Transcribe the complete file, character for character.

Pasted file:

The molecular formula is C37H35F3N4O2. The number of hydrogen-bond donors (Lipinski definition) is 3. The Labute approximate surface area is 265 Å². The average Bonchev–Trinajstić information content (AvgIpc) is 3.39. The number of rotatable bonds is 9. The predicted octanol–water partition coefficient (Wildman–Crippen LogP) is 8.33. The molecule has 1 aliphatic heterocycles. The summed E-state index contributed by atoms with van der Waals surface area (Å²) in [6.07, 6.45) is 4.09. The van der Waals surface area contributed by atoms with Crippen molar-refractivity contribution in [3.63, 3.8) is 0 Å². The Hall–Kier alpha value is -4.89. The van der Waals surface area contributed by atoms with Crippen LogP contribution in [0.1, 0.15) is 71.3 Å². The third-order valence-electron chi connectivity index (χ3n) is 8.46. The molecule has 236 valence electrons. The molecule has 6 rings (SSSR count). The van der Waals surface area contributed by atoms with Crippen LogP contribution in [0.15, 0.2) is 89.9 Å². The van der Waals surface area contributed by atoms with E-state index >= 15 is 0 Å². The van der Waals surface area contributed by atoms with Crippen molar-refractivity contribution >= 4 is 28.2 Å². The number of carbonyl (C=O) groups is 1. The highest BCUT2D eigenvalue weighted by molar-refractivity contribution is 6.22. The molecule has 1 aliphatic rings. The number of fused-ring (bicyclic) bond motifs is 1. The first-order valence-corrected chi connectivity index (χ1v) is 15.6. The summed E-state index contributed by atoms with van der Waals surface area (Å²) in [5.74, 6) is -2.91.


The molecular formula is C37H35F3N4O2. The number of hydrogen-bond donors (Lipinski definition) is 3. The Labute approximate surface area is 265 Å². The average Bonchev–Trinajstić information content (AvgIpc) is 3.39. The number of rotatable bonds is 9. The predicted octanol–water partition coefficient (Wildman–Crippen LogP) is 8.33. The molecule has 1 aliphatic heterocycles. The summed E-state index contributed by atoms with van der Waals surface area (Å²) in [6.07, 6.45) is 4.09. The van der Waals surface area contributed by atoms with Crippen molar-refractivity contribution in [3.63, 3.8) is 0 Å². The Hall–Kier alpha value is -4.89. The van der Waals surface area contributed by atoms with Crippen LogP contribution in [0.1, 0.15) is 71.3 Å². The third-order valence-electron chi connectivity index (χ3n) is 8.46. The molecule has 236 valence electrons. The molecule has 6 rings (SSSR count). The van der Waals surface area contributed by atoms with Crippen LogP contribution in [0.15, 0.2) is 89.9 Å². The van der Waals surface area contributed by atoms with E-state index >= 15 is 0 Å². The van der Waals surface area contributed by atoms with Crippen molar-refractivity contribution >= 4 is 28.2 Å². The number of carbonyl (C=O) groups is 1. The highest BCUT2D eigenvalue weighted by molar-refractivity contribution is 6.22. The molecule has 1 aliphatic rings. The number of fused-ring (bicyclic) bond motifs is 1. The first-order valence-corrected chi connectivity index (χ1v) is 15.6. The summed E-state index contributed by atoms with van der Waals surface area (Å²) in [5.74, 6) is -2.91.